Greener Clothing Options

How “green” a product is goes beyond what fibers it is made from; it also takes into account the materials used to manufacture the product and how environmentally friendly the production process is. That includes the bleaching, printing and finishing techniques, and will ideally also take into consideration what happens to that product at the end of its life cycle.

  • Buy used or recycled.
    Eco-friendly clothing can be pricy, however the very greenest clothing choice is also the cheapest – buy second hand. The most environmentally responsible and sure fire way to shop sweatshop-free is to buy already-used goods. You’ll not only reduce pressure on resources and cut down on the emissions from transporting goods from factory to your shopping cart, but you’re also likely to support an independent retailer in your community.
  • Demand sweatshop-free products where you shop by filling out a customer comment card in the store or visiting the company’s website and send a message online.
  • Buy Fair Trade Fair Trade is an economic system that ensures healthy working conditions, self-determination, and fair wages for workers.
    Find online fair trade clothing at www.fairtradefederation.org/shop-online/
  • Laundry care Avoid clothing that must be dry-cleaned, frequently bleached, or washed in hot water, and you’ll do quite a bit to cut down your impact.
  • Organic cotton you’ll need to check that it is also free from chlorine bleaches and synthetic dyes.
  • Tencel is a natural, man-made fiber. It has many of the qualities of synthetics, but is made of natural cellulose found in wood pulp making it fully biodegradable. The pulp used to produce tencel is grown in tree farms, and the closed-loop production process recovers a solvent used in the spinning process and is able to re-use 99% of it. The process also uses no chlorine for bleaching, making the entire process relatively environmentally friendly. tencel makes an excellent replacement for Rayon. Worn out tencel clothing can be composted safely.
    (See http://organicclothing.blogs.com/my_weblog/2005/11/tencel_sustaina.html)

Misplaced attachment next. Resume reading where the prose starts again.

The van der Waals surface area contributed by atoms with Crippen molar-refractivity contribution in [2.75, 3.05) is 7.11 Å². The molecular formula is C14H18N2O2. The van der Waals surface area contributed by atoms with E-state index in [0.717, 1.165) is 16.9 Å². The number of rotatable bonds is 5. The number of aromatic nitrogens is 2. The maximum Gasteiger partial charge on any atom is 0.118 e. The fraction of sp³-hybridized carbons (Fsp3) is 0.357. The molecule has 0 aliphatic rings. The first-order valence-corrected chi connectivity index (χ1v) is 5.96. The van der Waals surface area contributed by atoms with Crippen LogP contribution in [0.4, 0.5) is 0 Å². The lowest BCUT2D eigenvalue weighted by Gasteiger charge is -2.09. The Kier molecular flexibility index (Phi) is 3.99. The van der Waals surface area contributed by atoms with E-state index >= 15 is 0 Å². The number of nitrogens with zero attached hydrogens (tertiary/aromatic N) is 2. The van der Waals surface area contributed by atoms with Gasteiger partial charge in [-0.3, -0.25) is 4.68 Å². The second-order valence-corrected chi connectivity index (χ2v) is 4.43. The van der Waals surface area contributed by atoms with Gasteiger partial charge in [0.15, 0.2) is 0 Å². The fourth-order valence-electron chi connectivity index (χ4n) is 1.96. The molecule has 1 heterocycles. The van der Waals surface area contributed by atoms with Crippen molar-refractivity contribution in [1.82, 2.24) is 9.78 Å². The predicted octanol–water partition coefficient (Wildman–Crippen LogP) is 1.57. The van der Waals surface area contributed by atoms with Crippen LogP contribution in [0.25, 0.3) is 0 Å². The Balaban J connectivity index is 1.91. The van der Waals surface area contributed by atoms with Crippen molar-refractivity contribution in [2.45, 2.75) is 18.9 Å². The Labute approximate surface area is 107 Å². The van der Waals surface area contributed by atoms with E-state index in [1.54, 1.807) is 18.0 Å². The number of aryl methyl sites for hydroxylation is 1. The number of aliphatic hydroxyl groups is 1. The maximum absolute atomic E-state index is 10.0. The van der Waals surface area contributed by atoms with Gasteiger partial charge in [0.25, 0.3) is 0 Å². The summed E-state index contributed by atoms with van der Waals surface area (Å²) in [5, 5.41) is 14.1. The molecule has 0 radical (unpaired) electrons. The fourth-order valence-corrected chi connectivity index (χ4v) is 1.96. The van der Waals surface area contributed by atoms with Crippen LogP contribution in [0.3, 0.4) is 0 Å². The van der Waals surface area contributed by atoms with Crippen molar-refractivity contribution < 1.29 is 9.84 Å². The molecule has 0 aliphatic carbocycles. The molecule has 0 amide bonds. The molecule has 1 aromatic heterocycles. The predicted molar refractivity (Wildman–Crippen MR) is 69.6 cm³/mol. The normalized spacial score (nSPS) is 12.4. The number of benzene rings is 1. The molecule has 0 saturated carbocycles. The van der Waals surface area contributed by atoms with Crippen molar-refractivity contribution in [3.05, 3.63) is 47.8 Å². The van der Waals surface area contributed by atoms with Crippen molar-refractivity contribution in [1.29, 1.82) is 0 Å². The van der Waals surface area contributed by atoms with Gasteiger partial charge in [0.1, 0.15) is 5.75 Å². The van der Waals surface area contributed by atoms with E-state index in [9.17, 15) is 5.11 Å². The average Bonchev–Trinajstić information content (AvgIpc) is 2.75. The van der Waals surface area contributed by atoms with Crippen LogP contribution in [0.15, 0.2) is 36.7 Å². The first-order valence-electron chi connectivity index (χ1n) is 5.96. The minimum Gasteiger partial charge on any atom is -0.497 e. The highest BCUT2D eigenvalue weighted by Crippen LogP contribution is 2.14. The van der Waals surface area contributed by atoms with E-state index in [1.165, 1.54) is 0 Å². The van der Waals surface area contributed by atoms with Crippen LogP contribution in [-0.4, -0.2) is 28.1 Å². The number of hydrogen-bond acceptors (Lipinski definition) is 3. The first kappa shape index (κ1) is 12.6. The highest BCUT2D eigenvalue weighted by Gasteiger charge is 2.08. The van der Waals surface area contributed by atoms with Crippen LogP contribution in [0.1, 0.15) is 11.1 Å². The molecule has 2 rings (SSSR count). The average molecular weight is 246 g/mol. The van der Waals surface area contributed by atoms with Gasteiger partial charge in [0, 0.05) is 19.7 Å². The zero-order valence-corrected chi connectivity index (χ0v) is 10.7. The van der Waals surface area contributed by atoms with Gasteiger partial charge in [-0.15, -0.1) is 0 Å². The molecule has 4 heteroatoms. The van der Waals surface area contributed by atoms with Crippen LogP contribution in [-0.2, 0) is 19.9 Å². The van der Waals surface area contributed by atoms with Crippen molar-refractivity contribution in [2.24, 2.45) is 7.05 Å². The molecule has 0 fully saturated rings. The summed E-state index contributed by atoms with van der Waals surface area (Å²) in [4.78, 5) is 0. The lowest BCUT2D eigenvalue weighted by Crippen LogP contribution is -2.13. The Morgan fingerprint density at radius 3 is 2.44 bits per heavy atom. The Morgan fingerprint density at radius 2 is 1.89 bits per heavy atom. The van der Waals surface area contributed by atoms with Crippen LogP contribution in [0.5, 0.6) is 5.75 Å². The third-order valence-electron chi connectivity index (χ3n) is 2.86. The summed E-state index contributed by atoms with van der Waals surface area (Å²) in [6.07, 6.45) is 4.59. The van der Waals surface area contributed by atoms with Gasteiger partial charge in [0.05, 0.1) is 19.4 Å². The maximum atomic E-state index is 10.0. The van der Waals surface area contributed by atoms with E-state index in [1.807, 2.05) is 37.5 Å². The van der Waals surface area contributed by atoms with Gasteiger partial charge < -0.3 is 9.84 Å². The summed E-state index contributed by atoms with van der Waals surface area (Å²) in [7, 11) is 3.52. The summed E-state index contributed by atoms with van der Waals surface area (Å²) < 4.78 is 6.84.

Textiles from Recycled fibres

  • Decreases landfill space requirements, bearing in mind that synthetic fiber products do not decompose, and that natural fibers may release greenhouse gases
  • Avoids use of virgin fibres
  • Reduces consumption of energy and water
  • Less pollution
  • Less demand for dyes.

Some choices:

  • Organic wool is increasingly becoming available: it is produced using sustainable farming practices and without toxic sheep dips.
  • Linen is made from flax, a traditional fibre crop which needs few chemical fertilizers, and less pesticide.
  • Hemp grows without fertilizer, is highly pest-resistant , doesn’t deplete soil nutrients, requires little to no irrigation and is easy to harvest. Hemp plants grow densely eliminating weeds. As a result most hemp by-products are now certified organic. The ecological footprint of hemp is considerably smaller than that of most other plants used for their fibres. It has naturally long fibres which require a minimum of processing. Hemp fibre is 4 times more durable than cotton. There is currently nowhere in Canada that is processing hemp into cloth.
  • Soy fibre is produced by much the same process as rayon. It is usually made from genetically modified soy, grown in the US and shipped to China for manufacture.
  • Milk yarn is made from milk protein. In April 2004, it passed Oeko-Tex Standard 100 green certification for the international ecological textiles. Cyarn milk protein fiber is healthy for skin, comfortable, with bright colors due to good dyeability, etc.
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